The UL Trust has, over several years, built up an excellent relationship with the people of Japan through the Japanese Embassy in Pretoria. Thanks to the persistent efforts of the Trust’s Carina Marais, the SMU-linked Medicos Special School (for children with severe mental handicaps) was established with a range of funders – among them the Japanese who financed an initial eight classrooms for the school in 2003, and added 3 more in 2013.

Now it’s the turn of SMU’s Faculty of Medicine. This time the Japanese Embassy has been instrumental in providing the faculty with two fully equipped wellness centres. The value of this donation is in excess of R1-million.

Prof Chris de Beer, Interim Vice-Chancellor of SMU receiving the keys to the vehicles from Mr Shuichiro Kawaguchi, Minister of Japan to the Republic of South Africa.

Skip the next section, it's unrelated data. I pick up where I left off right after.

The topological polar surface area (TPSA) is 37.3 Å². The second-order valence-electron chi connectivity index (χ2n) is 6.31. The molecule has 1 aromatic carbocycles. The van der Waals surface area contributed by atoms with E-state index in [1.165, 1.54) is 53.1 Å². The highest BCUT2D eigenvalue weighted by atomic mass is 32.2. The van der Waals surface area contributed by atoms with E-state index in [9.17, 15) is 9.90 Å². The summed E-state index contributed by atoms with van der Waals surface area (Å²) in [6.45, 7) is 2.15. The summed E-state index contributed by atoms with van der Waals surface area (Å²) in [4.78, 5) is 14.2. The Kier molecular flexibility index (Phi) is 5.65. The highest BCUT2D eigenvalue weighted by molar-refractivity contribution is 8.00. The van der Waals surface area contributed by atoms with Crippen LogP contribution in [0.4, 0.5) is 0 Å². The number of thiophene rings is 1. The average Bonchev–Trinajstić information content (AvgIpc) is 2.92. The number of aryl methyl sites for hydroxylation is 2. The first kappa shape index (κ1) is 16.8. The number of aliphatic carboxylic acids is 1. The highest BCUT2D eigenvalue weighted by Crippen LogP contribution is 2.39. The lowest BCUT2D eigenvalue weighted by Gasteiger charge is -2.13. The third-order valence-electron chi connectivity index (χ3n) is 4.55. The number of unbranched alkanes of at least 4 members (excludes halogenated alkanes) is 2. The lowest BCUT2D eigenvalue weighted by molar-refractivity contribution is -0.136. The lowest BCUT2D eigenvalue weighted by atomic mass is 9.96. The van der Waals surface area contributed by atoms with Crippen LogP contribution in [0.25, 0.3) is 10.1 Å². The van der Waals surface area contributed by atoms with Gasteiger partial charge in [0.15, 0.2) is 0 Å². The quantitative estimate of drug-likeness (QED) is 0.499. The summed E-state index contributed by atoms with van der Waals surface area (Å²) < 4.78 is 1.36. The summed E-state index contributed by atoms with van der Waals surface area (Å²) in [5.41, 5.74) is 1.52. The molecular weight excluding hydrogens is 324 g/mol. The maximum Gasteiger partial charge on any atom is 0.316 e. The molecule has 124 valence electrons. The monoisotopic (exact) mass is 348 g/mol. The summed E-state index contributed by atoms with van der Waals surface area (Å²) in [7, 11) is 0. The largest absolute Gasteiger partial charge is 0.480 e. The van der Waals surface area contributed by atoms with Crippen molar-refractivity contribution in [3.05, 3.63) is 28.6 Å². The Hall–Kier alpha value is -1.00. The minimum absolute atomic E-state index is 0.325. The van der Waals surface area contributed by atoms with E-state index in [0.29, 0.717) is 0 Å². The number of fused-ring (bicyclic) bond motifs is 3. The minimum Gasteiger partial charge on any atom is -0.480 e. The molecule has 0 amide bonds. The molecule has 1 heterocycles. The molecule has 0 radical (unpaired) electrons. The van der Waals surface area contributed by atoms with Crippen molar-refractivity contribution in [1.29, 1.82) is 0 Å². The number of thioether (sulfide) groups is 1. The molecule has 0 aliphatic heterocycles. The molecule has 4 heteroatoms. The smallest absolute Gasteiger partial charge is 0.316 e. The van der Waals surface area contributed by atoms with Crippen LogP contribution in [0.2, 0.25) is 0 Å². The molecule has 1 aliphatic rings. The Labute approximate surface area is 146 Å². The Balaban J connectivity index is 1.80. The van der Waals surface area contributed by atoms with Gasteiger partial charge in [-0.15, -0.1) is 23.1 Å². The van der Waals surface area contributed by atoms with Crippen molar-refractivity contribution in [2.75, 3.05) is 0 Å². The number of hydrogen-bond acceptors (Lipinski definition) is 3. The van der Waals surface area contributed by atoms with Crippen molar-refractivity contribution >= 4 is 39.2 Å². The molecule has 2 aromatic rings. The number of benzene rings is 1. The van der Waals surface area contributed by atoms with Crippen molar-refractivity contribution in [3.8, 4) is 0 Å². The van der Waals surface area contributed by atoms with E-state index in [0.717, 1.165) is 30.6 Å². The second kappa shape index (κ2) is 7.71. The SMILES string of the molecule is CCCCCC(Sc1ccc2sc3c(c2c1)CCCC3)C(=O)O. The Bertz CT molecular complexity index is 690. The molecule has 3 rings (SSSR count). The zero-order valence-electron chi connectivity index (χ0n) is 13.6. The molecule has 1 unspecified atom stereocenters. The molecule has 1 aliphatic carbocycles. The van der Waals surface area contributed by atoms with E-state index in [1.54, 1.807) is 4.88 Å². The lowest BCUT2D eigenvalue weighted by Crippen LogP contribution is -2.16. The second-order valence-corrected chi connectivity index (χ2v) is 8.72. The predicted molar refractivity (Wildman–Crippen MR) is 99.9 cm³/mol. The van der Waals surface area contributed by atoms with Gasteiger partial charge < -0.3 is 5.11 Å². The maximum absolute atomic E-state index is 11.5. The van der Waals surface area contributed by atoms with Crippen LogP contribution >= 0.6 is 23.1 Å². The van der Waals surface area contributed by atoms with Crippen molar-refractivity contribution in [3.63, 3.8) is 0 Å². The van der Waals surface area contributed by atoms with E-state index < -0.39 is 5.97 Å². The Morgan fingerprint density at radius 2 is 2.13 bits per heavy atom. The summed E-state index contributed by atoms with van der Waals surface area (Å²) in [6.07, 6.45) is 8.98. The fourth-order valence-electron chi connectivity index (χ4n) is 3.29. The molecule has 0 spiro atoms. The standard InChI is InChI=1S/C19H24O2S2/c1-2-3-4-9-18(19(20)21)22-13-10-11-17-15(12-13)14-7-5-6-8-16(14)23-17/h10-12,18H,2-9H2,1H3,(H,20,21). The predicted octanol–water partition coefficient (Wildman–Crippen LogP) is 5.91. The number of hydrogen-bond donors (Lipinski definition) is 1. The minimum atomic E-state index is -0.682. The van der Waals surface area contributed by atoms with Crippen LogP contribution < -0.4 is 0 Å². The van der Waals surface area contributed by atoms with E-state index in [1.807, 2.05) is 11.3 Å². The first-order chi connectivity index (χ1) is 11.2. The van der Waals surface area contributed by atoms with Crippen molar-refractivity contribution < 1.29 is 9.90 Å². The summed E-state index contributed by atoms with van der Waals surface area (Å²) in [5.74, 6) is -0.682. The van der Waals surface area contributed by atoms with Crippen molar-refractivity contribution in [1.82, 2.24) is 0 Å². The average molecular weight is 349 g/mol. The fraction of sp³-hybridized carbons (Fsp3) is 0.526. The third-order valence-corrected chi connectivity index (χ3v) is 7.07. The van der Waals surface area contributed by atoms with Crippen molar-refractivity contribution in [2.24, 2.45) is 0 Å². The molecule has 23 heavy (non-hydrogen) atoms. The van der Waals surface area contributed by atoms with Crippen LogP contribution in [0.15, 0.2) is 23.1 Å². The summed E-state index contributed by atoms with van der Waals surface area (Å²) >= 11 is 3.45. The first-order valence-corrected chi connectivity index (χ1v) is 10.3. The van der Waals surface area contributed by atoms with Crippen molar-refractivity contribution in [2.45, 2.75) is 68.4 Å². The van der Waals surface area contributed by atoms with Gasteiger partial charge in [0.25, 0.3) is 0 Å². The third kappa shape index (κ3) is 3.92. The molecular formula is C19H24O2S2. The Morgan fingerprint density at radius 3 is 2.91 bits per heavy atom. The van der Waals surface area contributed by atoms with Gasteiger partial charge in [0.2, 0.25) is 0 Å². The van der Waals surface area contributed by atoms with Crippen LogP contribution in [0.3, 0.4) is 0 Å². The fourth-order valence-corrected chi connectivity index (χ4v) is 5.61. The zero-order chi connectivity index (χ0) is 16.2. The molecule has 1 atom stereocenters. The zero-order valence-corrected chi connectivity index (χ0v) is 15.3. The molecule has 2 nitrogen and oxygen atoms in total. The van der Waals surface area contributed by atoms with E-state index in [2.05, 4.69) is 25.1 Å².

The wellness centres are particularly appropriate at this time as SMU becomes increasingly focused on the concept of ‘in-service learning’ for their student doctors – as well as students in other health care professions. In SMU’s densely populated peri-urban environment there is ample scope for interaction with communities, many of which are without easily accessible health care facilities.

The Japanese vehicle manufacturers, Toyota, have converted two four-wheel-drive Land Cruisers to serve as primary health care delivery clinics for and as learning centres for SMU lecturers and students. Part of the equipment to be supplied will be medical backpacks which can be carried into the homes of individuals requiring care. The vehicles will also serve as lecture points for the important preventive and promotive aspects of community-based primary health care.